The ideology of neoliberalism, with its privatization, its deregulation, its emphasis on consumption, its elimination of basically apparatuses that can provide alternative points of view, has been so powerful and so normalized.
America has become amnesiac - a country in which forms of historical, political, and moral forgetting are not only willfully practiced but celebrated.
War is one of the nation's most honored virtues, and its militaristic values now bear down on almost every aspect of American life.
A symptomatic example of the way in which violence has saturated everyday life can be seen in the increased acceptance of criminalizing the behavior of young people in public schools. Behaviors that were normally handled by teachers, guidance counselors and school administrators are now dealt with by the police and the criminal justice system.
Cynicism, disillusionment, and a dispiriting sense of purposeless has cast a shadow over American society seriously draining it of any language or vision that might imagine a different sort of society from the dysfunctional, militarizing, and deeply unequal social order that marked the current historical period.
If the ongoing struggles waged by young people are to matter, demonstrations and protests must give way to more sustainable organizations that develop alternative communities, autonomous forms of worker control, collective forms of health care, models of direct democracy and emancipatory modes of education.
Many conservatives see higher education as a threat to their reactionary and corporate oriented interests and would like to defund higher education, privatize it, eliminate tenure, and define the working conditions of faculty to something resembling the labor practices of Walmart workers.
We're talking about race. It's ideology, it's a mode of policy. It's a practice. And it intertwines with class in a very specific way to create something very distinctive that we see now being legitimated in the United States by fascists who absolutely are unapologetic about what they're saying.
The cheerleaders for neoliberalism work hard to normalize dominant institutions and relations of power through a vocabulary and public pedagogy that create market-driven subjects, modes of consciousness, and ways of understanding the world that promote accommodation, quietism and passivity.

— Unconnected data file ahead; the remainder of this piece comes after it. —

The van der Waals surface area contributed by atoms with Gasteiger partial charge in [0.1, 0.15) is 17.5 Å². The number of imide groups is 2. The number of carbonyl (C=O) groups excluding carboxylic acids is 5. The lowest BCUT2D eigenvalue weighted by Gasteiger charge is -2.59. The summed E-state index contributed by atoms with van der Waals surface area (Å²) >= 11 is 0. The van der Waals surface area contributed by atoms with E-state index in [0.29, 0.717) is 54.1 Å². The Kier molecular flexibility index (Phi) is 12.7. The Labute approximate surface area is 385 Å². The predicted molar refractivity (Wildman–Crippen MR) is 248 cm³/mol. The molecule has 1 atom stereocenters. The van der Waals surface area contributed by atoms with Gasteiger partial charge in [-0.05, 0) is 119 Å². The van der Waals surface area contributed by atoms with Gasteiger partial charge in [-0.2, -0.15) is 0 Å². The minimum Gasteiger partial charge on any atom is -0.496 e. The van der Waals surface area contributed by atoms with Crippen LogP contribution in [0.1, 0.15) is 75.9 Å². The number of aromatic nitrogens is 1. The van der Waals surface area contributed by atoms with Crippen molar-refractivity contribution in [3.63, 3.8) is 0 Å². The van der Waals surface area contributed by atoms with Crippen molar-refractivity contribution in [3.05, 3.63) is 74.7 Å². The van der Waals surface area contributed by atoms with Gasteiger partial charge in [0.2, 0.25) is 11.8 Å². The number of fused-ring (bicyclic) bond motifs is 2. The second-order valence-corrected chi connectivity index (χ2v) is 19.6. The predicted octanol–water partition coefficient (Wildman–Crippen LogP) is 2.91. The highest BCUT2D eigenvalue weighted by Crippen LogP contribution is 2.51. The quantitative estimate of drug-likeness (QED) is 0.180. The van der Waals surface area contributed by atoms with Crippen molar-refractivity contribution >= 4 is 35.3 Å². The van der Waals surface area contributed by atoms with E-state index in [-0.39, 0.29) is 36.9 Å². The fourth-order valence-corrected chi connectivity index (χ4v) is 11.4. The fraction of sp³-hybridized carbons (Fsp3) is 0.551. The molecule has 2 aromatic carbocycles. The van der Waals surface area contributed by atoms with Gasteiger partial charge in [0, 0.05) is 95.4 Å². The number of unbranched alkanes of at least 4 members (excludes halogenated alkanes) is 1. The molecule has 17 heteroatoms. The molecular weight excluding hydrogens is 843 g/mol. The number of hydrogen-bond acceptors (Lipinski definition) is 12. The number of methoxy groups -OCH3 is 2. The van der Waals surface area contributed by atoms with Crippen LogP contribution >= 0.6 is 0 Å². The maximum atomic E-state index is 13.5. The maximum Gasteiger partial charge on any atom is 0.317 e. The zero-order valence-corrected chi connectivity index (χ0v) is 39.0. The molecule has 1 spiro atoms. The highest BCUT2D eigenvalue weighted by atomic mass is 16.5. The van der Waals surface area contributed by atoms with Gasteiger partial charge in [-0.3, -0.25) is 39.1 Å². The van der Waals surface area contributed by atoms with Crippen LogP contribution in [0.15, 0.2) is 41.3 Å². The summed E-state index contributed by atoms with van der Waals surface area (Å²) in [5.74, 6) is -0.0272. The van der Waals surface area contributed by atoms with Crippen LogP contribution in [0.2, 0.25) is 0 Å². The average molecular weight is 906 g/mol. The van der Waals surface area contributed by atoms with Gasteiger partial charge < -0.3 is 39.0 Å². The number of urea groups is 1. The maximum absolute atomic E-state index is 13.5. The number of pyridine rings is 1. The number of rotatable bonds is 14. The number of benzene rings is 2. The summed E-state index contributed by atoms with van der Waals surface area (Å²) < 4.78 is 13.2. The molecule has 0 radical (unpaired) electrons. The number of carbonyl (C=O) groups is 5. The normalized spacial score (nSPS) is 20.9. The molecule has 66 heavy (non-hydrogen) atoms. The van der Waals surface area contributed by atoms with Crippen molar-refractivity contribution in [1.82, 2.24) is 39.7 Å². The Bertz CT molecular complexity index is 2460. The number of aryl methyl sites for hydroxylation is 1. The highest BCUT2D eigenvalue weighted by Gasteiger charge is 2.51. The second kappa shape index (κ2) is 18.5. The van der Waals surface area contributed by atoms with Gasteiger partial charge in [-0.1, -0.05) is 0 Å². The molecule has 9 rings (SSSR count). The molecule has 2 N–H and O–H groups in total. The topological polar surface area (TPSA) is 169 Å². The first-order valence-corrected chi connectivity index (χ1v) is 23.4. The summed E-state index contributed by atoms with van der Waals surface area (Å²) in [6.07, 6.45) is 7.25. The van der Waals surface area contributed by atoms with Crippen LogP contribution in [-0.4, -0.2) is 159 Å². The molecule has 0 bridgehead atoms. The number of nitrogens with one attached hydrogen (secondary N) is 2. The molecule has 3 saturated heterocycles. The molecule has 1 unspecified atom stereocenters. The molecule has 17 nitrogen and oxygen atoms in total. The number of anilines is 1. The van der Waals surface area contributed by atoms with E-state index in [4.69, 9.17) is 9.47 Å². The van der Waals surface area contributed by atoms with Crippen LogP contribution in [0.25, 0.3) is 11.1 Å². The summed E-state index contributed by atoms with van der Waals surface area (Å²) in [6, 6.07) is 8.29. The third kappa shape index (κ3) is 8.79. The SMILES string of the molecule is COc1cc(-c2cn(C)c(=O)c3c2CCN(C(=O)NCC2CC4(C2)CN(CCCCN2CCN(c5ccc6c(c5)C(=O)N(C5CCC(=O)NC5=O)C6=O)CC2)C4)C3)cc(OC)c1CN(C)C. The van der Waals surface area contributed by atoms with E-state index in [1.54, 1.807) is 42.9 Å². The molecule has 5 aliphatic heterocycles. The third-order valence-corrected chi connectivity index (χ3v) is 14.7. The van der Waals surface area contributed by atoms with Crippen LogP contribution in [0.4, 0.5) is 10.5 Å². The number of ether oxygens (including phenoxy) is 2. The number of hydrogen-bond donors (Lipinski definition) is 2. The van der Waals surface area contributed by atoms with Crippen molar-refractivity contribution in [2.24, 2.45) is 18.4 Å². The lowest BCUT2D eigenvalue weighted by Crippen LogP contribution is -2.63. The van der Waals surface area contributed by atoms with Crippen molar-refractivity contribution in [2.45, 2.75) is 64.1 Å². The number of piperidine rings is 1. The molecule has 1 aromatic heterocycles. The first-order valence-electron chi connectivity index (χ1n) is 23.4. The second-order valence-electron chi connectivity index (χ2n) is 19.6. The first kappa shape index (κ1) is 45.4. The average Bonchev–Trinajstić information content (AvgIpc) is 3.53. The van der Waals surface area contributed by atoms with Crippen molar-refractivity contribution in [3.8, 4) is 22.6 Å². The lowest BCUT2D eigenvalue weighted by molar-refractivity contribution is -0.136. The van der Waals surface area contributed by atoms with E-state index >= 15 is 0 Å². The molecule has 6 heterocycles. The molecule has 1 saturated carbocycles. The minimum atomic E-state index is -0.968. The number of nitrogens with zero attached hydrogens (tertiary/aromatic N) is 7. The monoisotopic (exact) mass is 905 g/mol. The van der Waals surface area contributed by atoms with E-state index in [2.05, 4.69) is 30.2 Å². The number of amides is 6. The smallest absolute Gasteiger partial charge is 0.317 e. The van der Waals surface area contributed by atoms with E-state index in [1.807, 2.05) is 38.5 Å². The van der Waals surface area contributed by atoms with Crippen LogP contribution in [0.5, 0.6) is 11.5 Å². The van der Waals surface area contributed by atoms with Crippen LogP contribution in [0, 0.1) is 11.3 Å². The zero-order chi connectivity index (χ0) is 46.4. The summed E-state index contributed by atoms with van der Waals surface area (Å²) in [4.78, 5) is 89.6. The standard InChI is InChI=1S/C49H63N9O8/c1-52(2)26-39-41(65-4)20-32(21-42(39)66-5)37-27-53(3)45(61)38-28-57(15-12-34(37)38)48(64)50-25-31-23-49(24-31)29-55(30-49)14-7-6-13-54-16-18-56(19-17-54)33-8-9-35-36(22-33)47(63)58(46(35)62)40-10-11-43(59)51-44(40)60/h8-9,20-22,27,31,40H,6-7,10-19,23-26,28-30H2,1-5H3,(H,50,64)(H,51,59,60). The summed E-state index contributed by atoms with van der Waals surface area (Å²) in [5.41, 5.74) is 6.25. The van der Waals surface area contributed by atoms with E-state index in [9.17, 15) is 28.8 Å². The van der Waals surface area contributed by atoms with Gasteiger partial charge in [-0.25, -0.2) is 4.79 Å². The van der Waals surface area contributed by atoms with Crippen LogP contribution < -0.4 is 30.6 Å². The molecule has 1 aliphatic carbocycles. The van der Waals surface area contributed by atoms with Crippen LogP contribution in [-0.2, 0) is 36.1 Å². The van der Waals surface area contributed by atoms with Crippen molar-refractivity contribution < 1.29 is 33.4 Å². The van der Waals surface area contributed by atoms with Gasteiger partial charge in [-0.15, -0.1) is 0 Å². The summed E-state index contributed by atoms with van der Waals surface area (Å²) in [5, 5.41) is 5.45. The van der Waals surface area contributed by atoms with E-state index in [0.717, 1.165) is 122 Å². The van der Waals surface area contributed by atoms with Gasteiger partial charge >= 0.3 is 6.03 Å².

Everyone, especially minorities of race and ethnicity, now live under a surveillance panoptican.
The historical legacies of resistance to racism, militarism, privatization and panoptical surveillance have long been forgotten and made invisible in the current assumption that Americans now live in a democratic, post-racial society.
With no adequate role to play as consumers, many youth are now considered disposable, forced to inhabit "zones of social abandonment" extending from homeless shelters and bad schools to bulging detention centers and prisons.
As the pleasure principle is unconstrained by a moral compass based on a respect for others, it is increasingly shaped by the need for intense excitement and a never-ending flood of heightened sensations.
I am certainly influenced by certain post-structuralist traditions but also a number of other theoretical archives as well - including the brilliant work of Paulo Freire, Zygmunt Bauman, Loic Wacquant, Nancy Fraser, Tony Judt, and others.
Collective insurance policies and social protections have given way to the forces of economic deregulation, the transformation of the welfare state into punitive workfare programs, the privatization of public goods and an appeal to individual accountability as a substitute for social responsibility.
Young people now reside in a world in which there are few public spheres or social spaces autonomous from the reach of the market, warfare state, debtfare, and sprawling tentacles of what is ominously called the Department of Homeland Security.
We're talking about the Communist Party, the Socialist worker's movement, those movements basically have been underlined. We have other movements, but they're not as powerful as the movements that we had then.